Recently I was touring Anchorage, Alaska. I had just settled into my seat — great narration, great views, great learning experience — when my ears perked up. The guide had just pointed to a building on our left saying, “The American Embassy in Alaska.” Then I heard the couple behind me say something about how nice it was to know that “we” had an embassy right there in Anchorage.
Unfortunately, we drove by the building too fast for me to check for signs on it although one thing I knew for sure was that this was no embassy. Not for the United States, nor any other country. Here’s why. And here’s why it’s good to look at the consular institution in the context of embassies:
Embassies are established in a nation’s capital so, for the United States this means Washington, D.C. The head of an embassy is an ambassador, who is the personal representative of a foreign head of state to the U.S. president. This in itself leaves Alaska out of the realm of possibility for a U.S.embassy. Alaska was admitted to the Union in 1959 (as our guide correctly said at one point) so it’s not a foreign nation that would exchange ambassadors with the United States.
Moreover, Anchorage is not the capital of Alaska (the smaller Juneau is). So, the couple was wrong on two counts already.
But let’s not leave it at that. Maybe it was just a slip of the tongue by our guide and what he really meant to point out was a consulate. Still, this begs the question if the building was home to a U.S. consulate. Again, the answer is a loud “impossible.”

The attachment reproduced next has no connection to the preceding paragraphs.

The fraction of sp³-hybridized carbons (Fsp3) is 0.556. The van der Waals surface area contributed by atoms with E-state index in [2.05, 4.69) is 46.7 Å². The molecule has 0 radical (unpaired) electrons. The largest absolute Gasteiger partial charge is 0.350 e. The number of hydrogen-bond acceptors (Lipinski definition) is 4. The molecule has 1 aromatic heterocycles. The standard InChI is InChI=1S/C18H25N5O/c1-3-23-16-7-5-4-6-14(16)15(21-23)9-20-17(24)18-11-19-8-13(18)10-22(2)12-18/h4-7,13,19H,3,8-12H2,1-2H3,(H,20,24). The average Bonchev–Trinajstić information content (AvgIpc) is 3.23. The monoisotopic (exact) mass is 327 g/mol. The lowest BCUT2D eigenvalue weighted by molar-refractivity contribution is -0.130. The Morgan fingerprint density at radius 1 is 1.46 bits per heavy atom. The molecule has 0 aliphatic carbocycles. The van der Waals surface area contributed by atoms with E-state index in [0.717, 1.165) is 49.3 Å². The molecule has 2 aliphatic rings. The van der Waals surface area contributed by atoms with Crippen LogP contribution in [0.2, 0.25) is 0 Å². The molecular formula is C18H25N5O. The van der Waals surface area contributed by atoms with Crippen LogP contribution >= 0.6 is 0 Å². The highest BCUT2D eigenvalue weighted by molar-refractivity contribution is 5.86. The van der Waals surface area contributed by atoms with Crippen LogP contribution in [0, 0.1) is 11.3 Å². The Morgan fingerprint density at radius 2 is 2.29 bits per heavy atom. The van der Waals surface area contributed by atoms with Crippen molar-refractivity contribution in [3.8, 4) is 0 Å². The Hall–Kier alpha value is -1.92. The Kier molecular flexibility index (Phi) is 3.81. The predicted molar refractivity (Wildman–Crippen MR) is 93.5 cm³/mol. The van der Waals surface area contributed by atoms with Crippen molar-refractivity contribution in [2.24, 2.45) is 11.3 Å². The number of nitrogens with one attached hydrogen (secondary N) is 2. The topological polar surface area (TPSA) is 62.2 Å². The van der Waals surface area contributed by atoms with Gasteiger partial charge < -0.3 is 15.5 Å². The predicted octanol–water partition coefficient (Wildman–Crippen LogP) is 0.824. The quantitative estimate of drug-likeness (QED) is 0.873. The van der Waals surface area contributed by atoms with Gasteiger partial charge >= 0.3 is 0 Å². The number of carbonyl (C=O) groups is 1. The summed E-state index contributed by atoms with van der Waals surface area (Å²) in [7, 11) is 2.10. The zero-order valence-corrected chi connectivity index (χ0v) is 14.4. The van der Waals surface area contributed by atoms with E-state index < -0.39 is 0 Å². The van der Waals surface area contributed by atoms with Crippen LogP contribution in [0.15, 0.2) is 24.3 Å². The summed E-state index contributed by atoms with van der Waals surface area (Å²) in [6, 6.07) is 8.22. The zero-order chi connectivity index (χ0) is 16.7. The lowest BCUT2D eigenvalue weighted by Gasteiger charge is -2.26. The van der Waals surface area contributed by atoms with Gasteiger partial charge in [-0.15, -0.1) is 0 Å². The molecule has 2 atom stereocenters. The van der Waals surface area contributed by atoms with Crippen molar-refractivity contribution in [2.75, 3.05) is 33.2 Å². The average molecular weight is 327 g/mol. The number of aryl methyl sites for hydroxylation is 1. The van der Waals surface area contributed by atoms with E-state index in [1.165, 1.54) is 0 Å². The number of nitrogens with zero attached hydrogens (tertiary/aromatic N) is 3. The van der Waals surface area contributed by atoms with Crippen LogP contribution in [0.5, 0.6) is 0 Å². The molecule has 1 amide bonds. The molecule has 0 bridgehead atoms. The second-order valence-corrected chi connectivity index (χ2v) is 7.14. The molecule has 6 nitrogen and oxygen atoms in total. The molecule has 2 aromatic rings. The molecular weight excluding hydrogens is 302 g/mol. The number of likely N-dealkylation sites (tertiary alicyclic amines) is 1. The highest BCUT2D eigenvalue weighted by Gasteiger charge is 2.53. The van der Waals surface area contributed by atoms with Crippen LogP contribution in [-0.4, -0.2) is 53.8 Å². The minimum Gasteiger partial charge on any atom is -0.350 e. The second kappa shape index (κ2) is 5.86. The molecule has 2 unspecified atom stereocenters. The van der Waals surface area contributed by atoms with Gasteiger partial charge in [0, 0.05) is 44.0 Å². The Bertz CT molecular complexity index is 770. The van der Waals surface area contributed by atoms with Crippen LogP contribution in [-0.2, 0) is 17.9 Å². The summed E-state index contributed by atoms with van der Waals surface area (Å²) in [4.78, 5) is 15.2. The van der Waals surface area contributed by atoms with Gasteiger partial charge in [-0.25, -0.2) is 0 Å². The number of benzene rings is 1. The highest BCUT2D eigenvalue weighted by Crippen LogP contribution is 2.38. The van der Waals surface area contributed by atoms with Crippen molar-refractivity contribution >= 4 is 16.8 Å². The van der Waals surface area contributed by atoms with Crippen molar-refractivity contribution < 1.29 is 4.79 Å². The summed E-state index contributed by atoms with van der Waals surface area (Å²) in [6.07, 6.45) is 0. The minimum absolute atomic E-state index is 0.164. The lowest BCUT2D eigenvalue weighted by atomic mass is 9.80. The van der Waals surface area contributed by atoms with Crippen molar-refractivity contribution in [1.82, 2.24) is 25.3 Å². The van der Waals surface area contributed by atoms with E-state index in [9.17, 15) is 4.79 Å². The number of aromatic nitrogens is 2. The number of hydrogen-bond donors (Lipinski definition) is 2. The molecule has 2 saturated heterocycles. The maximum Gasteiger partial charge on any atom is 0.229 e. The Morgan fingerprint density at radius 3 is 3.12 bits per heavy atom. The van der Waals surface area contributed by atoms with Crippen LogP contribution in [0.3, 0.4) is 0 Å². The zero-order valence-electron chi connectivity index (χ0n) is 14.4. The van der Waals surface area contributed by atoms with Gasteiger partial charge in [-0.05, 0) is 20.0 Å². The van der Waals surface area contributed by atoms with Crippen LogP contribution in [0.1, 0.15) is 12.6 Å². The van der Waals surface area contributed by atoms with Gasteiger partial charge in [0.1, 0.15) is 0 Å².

But why? For the same reason as with the embassy above: countries don’t have consulates in their own countries. Remember, a consulate is an arm of the government that creates it for purposes in another country. Therefore, we wouldn’t find a Spanish consulate in Madrid, for instance, or an Irish consulate in Dublin.
Funny enough, if you google “u.s. embassy anchorage” this links to a whole lot of hotel sites, and even some government agencies. But it’ll never lead to a legitimate U.S. embassy, although the closest in distance may be the one in Mexico City. Or maybe Ottawa. Both are places where our country has an embassy.
In a nutshell: there is no U.S. embassy or consulate on U.S. territory, and Alaska is one of the fifty U.S. states. But there are plenty of foreign embassies and consulates on our soil.